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Safety of Non-Heterosex'l Students Must Be Ensured

MEDIA RELEASE

Safety of Non-Heterosexual Students Must Be Ensured

(EMBARGOED UNTIL 6:15pm, April 3, 2007) All New Zealand schools should have explicit anti-bullying and homophobia policies, and young people with diverse sexualities and genders need safe and supportive school environments.

This is one of the recommendations detailed in a report, released today, by the New Zealand Parliamentarian’s Group on Population and Development (NZPPD), a cross-party group of MPs; and fully supported by the OUT THERE Youth Development Project, which aims to create communities that are safe and inclusive of sexuality and gender diversity.

OUT THERE is now urging government to act on the report’s recommendations. “Schools have a lot of work to do in terms of providing a safe environment for queer (non-heterosexual) young people,” says Nathan Brown, National Co-ordinator of OUT THERE. “An alarming study made by Otago University in 2003 found only 5% of students and 7% of staff from over 100 high schools believed gay/lesbian/bisexual students would feel safe at their schools.”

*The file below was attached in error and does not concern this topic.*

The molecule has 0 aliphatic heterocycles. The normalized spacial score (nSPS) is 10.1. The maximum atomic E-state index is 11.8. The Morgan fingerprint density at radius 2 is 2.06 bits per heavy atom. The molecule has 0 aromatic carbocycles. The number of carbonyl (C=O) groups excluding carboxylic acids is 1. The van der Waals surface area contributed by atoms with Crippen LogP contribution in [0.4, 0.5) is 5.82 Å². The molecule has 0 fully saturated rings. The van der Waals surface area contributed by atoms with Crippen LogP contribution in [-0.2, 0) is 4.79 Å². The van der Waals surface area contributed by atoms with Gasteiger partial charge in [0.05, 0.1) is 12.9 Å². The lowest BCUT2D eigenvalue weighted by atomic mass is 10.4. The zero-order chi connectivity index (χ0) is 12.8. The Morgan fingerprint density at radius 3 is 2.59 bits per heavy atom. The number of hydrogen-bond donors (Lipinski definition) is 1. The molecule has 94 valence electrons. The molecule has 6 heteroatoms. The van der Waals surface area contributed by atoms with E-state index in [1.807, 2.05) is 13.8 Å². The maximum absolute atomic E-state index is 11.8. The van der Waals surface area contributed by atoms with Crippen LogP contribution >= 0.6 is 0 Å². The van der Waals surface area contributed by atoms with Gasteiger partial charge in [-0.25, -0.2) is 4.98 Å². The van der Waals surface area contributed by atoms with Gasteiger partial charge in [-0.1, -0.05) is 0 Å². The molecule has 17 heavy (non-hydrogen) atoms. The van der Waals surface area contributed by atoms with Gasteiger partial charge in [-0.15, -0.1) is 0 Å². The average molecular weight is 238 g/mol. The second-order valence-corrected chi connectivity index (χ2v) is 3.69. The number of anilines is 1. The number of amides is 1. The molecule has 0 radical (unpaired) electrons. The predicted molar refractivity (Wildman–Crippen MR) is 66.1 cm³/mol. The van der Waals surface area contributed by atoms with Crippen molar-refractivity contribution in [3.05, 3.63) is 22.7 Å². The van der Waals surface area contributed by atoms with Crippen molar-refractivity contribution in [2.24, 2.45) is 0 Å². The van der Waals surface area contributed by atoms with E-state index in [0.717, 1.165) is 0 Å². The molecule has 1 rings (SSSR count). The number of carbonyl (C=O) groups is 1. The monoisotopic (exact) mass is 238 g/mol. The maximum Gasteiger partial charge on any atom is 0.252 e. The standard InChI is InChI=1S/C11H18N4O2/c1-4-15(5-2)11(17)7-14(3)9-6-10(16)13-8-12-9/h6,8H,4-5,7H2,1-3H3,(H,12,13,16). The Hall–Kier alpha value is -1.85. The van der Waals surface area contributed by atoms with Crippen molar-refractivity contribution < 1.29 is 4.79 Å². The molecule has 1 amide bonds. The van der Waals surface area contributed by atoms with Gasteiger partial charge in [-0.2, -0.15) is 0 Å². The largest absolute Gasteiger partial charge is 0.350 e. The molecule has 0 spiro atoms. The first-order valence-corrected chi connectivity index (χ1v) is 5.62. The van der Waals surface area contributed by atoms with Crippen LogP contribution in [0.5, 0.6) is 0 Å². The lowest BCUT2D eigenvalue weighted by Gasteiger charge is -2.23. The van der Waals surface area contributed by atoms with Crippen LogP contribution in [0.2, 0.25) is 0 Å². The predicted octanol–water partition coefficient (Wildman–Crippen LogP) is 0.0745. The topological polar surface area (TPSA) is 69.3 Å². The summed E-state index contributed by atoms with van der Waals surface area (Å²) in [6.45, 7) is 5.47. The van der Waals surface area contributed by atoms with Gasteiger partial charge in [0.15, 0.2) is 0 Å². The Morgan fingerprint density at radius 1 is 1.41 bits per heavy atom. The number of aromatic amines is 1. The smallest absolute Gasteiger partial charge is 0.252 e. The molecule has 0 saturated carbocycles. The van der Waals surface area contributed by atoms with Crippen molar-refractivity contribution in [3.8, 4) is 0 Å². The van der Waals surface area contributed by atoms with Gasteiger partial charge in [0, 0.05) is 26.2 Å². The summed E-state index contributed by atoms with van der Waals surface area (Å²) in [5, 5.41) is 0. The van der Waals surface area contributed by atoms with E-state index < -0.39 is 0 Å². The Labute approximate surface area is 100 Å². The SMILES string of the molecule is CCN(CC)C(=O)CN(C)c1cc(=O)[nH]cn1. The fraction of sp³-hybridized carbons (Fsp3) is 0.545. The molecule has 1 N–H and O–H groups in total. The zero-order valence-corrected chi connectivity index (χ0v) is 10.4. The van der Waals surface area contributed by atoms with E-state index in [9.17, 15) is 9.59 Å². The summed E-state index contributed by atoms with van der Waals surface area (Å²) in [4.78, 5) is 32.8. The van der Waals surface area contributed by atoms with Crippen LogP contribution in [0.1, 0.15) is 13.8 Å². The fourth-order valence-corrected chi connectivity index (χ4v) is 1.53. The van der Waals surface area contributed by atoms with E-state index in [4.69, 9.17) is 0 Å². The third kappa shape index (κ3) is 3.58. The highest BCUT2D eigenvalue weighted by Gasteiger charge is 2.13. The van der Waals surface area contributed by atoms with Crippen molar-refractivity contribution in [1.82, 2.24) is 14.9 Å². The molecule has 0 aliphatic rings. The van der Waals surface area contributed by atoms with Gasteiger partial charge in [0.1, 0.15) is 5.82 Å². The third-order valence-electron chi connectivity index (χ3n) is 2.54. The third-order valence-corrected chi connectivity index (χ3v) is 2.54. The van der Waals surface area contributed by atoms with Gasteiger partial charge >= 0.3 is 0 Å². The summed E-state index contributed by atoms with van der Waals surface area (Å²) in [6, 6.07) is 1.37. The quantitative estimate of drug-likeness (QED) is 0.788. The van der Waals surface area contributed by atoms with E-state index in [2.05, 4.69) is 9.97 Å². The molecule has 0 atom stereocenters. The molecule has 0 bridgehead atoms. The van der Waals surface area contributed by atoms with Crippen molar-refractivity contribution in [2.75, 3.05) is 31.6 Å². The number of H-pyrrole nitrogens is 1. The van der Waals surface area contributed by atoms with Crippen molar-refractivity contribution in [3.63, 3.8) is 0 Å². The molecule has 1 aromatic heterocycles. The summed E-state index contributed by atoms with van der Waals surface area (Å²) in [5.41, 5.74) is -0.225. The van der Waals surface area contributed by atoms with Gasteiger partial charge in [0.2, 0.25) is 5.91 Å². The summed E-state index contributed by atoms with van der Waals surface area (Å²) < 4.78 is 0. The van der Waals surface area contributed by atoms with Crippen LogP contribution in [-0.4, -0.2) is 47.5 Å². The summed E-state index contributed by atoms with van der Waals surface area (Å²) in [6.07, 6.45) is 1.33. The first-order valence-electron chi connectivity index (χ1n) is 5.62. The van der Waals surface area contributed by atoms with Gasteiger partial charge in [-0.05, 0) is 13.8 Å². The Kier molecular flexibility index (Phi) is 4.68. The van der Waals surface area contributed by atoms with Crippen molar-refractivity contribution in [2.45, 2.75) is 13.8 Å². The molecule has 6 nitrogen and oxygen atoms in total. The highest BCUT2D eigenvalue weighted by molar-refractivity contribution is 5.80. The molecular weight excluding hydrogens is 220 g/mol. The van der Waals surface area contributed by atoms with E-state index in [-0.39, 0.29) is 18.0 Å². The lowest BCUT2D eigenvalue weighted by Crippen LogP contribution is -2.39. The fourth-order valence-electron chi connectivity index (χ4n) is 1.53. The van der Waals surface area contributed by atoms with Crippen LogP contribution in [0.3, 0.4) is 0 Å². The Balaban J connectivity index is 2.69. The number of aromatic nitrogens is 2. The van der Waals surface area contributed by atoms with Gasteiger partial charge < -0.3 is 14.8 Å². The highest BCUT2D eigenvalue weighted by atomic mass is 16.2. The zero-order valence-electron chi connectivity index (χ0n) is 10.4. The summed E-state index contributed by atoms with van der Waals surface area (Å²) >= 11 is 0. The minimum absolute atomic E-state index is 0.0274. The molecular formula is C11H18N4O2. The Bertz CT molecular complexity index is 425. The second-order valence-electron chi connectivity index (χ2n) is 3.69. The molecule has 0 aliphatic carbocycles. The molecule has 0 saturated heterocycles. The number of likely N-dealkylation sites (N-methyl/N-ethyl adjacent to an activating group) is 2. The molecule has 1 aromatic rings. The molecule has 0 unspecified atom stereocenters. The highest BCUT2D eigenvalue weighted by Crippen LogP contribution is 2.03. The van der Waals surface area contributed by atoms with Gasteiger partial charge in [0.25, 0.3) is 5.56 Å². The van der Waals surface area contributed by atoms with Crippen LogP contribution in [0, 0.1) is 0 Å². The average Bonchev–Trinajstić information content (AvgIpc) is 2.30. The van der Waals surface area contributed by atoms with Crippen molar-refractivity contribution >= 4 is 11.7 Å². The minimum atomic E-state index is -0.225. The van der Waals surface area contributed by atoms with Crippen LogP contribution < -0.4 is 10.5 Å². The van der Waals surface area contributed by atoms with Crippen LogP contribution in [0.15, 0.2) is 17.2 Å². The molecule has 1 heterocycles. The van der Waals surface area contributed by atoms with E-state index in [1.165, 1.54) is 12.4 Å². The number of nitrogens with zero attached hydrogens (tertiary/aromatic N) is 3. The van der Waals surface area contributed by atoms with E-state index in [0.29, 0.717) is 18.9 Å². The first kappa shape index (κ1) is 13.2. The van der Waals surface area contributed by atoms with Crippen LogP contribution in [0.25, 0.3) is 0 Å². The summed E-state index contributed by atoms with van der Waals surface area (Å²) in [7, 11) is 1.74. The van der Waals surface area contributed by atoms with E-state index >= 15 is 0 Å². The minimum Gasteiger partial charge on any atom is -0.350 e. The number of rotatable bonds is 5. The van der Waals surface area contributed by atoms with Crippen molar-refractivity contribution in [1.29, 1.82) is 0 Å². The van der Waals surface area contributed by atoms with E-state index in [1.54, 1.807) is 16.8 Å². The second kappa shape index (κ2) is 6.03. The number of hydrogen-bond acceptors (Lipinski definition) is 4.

The Youth 2000 study found that around one in 12 high school students are non-heterosexual, and more than two-thirds who reported being attracted to the same or both sexes were not open about their orientation.

“Non-heterosexual youth are a vulnerable and invisible population, particularly in schools where homophobic bullying is rife,” Brown says. “Evidence-based research shows this significantly increases the likelihood of depression and suicide. This issue simply cannot be ignored.”

OUT THERE believes the Health and Physical Education curriculum should include anti-homophobia education, delivered properly in all schools, and that the Ministry of Education should do more to support safe environments in schools.

“Teachers who are already working within the system to provide non-judgmental and supportive learning environments for queer students need to be supported at the highest levels of school policy,” Brown says.

More information on the work of OUT THERE, with resources including the Safety In Schools Action Kit, can be found at the OUT THERE website: www.outthere.org.nz .

ENDS

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